Types of Connections Steel well casing, louvered well screen and continuous wire-wrapped (CWW) well screen are manufactured in various lengths usually ranging from 10 to 40 feet. These individual joints are assembled at the job site, connected to one another, and lowered into the borehole as a continuous string. The four types of connections most often used in the water well industry are: 1) plain end; 2) threaded and coupled; 3) bell and spigot; and 4) welding collars. Most large diameter wells (i.e., greater than 12 inches in diameter) are constructed with casing and well screen that have plain ends or welding collars; both are described below.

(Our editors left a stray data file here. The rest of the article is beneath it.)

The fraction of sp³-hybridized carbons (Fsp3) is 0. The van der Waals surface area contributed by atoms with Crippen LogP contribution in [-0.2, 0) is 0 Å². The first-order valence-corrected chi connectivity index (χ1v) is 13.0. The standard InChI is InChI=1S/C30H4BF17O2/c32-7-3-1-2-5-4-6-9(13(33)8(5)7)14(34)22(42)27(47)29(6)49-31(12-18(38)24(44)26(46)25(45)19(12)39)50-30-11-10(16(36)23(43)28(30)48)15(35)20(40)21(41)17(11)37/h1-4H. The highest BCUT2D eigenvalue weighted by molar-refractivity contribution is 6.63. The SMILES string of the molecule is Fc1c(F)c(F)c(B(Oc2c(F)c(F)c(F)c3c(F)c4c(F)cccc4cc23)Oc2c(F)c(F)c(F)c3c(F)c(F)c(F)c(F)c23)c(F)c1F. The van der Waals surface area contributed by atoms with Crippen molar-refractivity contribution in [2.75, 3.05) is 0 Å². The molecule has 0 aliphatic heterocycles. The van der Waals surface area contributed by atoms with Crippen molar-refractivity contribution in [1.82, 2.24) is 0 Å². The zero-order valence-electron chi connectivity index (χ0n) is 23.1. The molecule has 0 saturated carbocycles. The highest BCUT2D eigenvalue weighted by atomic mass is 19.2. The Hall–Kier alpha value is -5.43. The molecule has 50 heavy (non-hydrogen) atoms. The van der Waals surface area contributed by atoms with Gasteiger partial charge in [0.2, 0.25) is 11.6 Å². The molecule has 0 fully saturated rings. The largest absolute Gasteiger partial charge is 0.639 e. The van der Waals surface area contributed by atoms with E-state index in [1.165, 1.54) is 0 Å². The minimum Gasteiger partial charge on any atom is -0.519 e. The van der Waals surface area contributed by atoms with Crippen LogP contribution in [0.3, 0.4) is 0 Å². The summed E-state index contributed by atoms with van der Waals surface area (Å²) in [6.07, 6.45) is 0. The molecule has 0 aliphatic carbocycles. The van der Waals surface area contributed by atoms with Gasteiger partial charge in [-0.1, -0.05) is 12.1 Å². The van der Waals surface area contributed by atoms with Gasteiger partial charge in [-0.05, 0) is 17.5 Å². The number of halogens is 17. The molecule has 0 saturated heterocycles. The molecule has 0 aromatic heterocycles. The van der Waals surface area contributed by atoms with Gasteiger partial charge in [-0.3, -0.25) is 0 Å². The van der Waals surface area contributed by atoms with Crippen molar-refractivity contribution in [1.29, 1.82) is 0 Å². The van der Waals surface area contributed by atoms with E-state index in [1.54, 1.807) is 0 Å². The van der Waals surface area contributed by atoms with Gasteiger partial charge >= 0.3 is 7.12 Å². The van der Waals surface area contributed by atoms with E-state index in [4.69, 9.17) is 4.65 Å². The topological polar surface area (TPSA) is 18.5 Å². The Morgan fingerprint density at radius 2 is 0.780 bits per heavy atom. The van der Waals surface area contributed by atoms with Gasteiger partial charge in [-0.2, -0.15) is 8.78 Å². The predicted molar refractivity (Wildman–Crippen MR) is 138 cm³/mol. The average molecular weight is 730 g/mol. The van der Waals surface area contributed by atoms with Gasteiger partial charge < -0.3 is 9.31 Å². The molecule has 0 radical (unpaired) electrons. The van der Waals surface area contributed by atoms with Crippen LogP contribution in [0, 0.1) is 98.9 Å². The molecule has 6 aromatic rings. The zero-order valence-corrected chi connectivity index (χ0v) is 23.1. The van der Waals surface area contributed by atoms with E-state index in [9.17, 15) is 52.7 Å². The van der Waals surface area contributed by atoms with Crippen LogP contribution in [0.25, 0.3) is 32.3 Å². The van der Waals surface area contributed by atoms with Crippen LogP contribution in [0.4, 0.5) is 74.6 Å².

Plain Ends. Casing and screen with plain ends are manufactured with either beveled or square edges depending upon the wall thickness; connections are made by butt welding in the field. Plain ended casing and screen have smooth sides and a uniform outside diameter (O.D.). With a uniform O.D., a tremie pipe and/or other ancillary pipes will lie flat up against the casing and screen minimizing their cross sectional diameter. An added benefit of the uniform O.D. is that gravel is more easily placed and consolidated in the annulus.

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contacto@aprchile.cl (Javier) Hidrogeología English Mon, 07 Nov 2011 17:27:31 +0000